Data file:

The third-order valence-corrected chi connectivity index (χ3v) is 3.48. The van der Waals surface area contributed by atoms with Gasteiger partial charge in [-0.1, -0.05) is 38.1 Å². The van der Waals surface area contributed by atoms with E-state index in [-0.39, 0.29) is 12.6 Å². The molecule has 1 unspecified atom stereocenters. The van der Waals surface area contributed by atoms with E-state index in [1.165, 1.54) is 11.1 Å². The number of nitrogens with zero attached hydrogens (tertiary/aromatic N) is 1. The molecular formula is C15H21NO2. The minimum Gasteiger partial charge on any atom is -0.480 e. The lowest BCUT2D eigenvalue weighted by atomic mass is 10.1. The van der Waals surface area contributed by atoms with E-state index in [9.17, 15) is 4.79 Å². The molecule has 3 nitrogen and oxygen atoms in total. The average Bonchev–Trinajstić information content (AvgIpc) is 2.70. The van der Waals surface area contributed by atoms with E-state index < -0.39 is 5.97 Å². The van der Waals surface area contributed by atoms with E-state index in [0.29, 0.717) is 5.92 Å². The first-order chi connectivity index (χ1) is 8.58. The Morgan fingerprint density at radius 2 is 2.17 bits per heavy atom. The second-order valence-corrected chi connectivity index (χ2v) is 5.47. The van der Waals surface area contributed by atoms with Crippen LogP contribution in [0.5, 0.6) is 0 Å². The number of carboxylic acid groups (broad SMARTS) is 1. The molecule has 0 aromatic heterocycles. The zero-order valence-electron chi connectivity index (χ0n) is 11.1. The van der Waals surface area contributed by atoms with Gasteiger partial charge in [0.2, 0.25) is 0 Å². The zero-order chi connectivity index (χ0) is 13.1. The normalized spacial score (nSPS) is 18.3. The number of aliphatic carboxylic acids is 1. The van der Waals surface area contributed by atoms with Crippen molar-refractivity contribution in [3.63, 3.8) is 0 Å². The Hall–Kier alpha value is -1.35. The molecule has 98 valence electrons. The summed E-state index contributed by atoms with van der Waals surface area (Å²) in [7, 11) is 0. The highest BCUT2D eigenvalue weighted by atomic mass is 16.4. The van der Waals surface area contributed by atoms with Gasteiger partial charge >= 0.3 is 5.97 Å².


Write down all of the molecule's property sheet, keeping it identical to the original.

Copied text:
The third-order valence-corrected chi connectivity index (χ3v) is 3.48. The van der Waals surface area contributed by atoms with Gasteiger partial charge in [-0.1, -0.05) is 38.1 Å². The van der Waals surface area contributed by atoms with E-state index in [-0.39, 0.29) is 12.6 Å². The molecule has 1 unspecified atom stereocenters. The van der Waals surface area contributed by atoms with E-state index in [1.165, 1.54) is 11.1 Å². The number of nitrogens with zero attached hydrogens (tertiary/aromatic N) is 1. The molecular formula is C15H21NO2. The minimum Gasteiger partial charge on any atom is -0.480 e. The lowest BCUT2D eigenvalue weighted by atomic mass is 10.1. The van der Waals surface area contributed by atoms with E-state index in [9.17, 15) is 4.79 Å². The molecule has 3 nitrogen and oxygen atoms in total. The average Bonchev–Trinajstić information content (AvgIpc) is 2.70. The van der Waals surface area contributed by atoms with E-state index < -0.39 is 5.97 Å². The van der Waals surface area contributed by atoms with E-state index in [0.29, 0.717) is 5.92 Å². The first-order chi connectivity index (χ1) is 8.58. The Morgan fingerprint density at radius 2 is 2.17 bits per heavy atom. The second-order valence-corrected chi connectivity index (χ2v) is 5.47. The van der Waals surface area contributed by atoms with Crippen LogP contribution in [0.5, 0.6) is 0 Å². The number of carboxylic acid groups (broad SMARTS) is 1. The molecule has 0 aromatic heterocycles. The zero-order valence-electron chi connectivity index (χ0n) is 11.1. The van der Waals surface area contributed by atoms with Gasteiger partial charge in [0.2, 0.25) is 0 Å². The zero-order chi connectivity index (χ0) is 13.1. The normalized spacial score (nSPS) is 18.3. The number of aliphatic carboxylic acids is 1. The van der Waals surface area contributed by atoms with Crippen molar-refractivity contribution in [3.63, 3.8) is 0 Å². The Hall–Kier alpha value is -1.35. The molecule has 98 valence electrons. The summed E-state index contributed by atoms with van der Waals surface area (Å²) in [7, 11) is 0. The highest BCUT2D eigenvalue weighted by atomic mass is 16.4. The van der Waals surface area contributed by atoms with Gasteiger partial charge >= 0.3 is 5.97 Å².